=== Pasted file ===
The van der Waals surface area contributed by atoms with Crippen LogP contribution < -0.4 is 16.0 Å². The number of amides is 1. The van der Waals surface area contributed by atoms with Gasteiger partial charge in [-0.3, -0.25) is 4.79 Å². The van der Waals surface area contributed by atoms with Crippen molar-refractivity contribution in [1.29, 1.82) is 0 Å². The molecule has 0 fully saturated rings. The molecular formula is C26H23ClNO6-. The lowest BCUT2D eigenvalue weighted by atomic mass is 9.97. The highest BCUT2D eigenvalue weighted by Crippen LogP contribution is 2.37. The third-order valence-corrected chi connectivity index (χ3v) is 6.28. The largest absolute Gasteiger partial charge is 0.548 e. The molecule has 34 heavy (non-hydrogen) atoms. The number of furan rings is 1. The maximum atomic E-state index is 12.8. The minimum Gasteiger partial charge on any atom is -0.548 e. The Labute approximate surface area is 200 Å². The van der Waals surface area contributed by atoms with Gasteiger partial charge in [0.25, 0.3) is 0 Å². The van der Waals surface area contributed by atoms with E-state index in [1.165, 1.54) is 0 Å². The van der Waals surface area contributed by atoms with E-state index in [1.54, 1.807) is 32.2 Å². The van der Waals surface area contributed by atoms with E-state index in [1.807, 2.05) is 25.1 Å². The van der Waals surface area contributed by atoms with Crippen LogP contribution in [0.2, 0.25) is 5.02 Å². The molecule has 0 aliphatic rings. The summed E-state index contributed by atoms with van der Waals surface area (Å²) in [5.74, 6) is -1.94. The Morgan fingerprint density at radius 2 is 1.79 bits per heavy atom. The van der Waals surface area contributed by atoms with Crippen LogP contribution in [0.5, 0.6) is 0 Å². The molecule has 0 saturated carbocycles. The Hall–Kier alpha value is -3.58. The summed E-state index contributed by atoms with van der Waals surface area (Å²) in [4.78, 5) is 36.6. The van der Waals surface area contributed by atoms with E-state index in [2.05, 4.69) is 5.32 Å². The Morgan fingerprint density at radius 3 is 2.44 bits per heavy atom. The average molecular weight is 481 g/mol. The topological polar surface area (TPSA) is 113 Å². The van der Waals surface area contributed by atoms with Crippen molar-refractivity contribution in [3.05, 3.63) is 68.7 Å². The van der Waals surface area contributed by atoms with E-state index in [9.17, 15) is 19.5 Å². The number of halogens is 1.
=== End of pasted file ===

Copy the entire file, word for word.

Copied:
The van der Waals surface area contributed by atoms with Crippen LogP contribution < -0.4 is 16.0 Å². The number of amides is 1. The van der Waals surface area contributed by atoms with Gasteiger partial charge in [-0.3, -0.25) is 4.79 Å². The van der Waals surface area contributed by atoms with Crippen molar-refractivity contribution in [1.29, 1.82) is 0 Å². The molecule has 0 fully saturated rings. The molecular formula is C26H23ClNO6-. The lowest BCUT2D eigenvalue weighted by atomic mass is 9.97. The highest BCUT2D eigenvalue weighted by Crippen LogP contribution is 2.37. The third-order valence-corrected chi connectivity index (χ3v) is 6.28. The largest absolute Gasteiger partial charge is 0.548 e. The molecule has 34 heavy (non-hydrogen) atoms. The number of furan rings is 1. The maximum atomic E-state index is 12.8. The minimum Gasteiger partial charge on any atom is -0.548 e. The Labute approximate surface area is 200 Å². The van der Waals surface area contributed by atoms with Gasteiger partial charge in [0.25, 0.3) is 0 Å². The van der Waals surface area contributed by atoms with E-state index in [1.165, 1.54) is 0 Å². The van der Waals surface area contributed by atoms with E-state index in [1.54, 1.807) is 32.2 Å². The van der Waals surface area contributed by atoms with E-state index in [1.807, 2.05) is 25.1 Å². The van der Waals surface area contributed by atoms with Crippen LogP contribution in [0.2, 0.25) is 5.02 Å². The molecule has 0 aliphatic rings. The summed E-state index contributed by atoms with van der Waals surface area (Å²) in [5.74, 6) is -1.94. The Morgan fingerprint density at radius 2 is 1.79 bits per heavy atom. The van der Waals surface area contributed by atoms with Crippen LogP contribution in [0.5, 0.6) is 0 Å². The molecule has 0 saturated carbocycles. The Hall–Kier alpha value is -3.58. The summed E-state index contributed by atoms with van der Waals surface area (Å²) in [4.78, 5) is 36.6. The van der Waals surface area contributed by atoms with E-state index in [2.05, 4.69) is 5.32 Å². The Morgan fingerprint density at radius 3 is 2.44 bits per heavy atom. The average molecular weight is 481 g/mol. The topological polar surface area (TPSA) is 113 Å². The van der Waals surface area contributed by atoms with Crippen molar-refractivity contribution in [3.05, 3.63) is 68.7 Å². The van der Waals surface area contributed by atoms with E-state index in [9.17, 15) is 19.5 Å². The number of halogens is 1.